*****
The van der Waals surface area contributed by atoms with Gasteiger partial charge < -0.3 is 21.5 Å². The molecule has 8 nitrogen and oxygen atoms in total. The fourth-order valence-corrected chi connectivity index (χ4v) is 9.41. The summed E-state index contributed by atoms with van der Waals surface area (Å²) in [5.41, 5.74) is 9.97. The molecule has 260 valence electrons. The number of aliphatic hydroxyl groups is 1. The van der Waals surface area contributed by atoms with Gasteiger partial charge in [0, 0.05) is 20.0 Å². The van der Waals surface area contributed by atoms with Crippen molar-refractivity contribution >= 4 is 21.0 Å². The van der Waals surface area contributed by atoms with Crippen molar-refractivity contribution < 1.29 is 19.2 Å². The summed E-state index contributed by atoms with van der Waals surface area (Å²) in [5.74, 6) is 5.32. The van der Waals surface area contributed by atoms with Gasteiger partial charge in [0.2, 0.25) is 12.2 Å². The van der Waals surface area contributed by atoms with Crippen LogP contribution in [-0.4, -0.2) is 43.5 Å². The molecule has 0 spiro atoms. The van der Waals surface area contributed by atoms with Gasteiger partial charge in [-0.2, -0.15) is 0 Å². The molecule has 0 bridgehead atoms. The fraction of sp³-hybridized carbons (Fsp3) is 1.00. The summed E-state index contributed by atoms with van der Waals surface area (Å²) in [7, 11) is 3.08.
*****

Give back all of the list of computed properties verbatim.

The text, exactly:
The van der Waals surface area contributed by atoms with Gasteiger partial charge < -0.3 is 21.5 Å². The molecule has 8 nitrogen and oxygen atoms in total. The fourth-order valence-corrected chi connectivity index (χ4v) is 9.41. The summed E-state index contributed by atoms with van der Waals surface area (Å²) in [5.41, 5.74) is 9.97. The molecule has 260 valence electrons. The number of aliphatic hydroxyl groups is 1. The van der Waals surface area contributed by atoms with Gasteiger partial charge in [0, 0.05) is 20.0 Å². The van der Waals surface area contributed by atoms with Crippen molar-refractivity contribution >= 4 is 21.0 Å². The van der Waals surface area contributed by atoms with Crippen molar-refractivity contribution < 1.29 is 19.2 Å². The summed E-state index contributed by atoms with van der Waals surface area (Å²) in [5.74, 6) is 5.32. The van der Waals surface area contributed by atoms with Gasteiger partial charge in [0.2, 0.25) is 12.2 Å². The van der Waals surface area contributed by atoms with Crippen LogP contribution in [-0.4, -0.2) is 43.5 Å². The molecule has 0 spiro atoms. The van der Waals surface area contributed by atoms with Gasteiger partial charge in [-0.2, -0.15) is 0 Å². The molecule has 0 bridgehead atoms. The fraction of sp³-hybridized carbons (Fsp3) is 1.00. The summed E-state index contributed by atoms with van der Waals surface area (Å²) in [7, 11) is 3.08.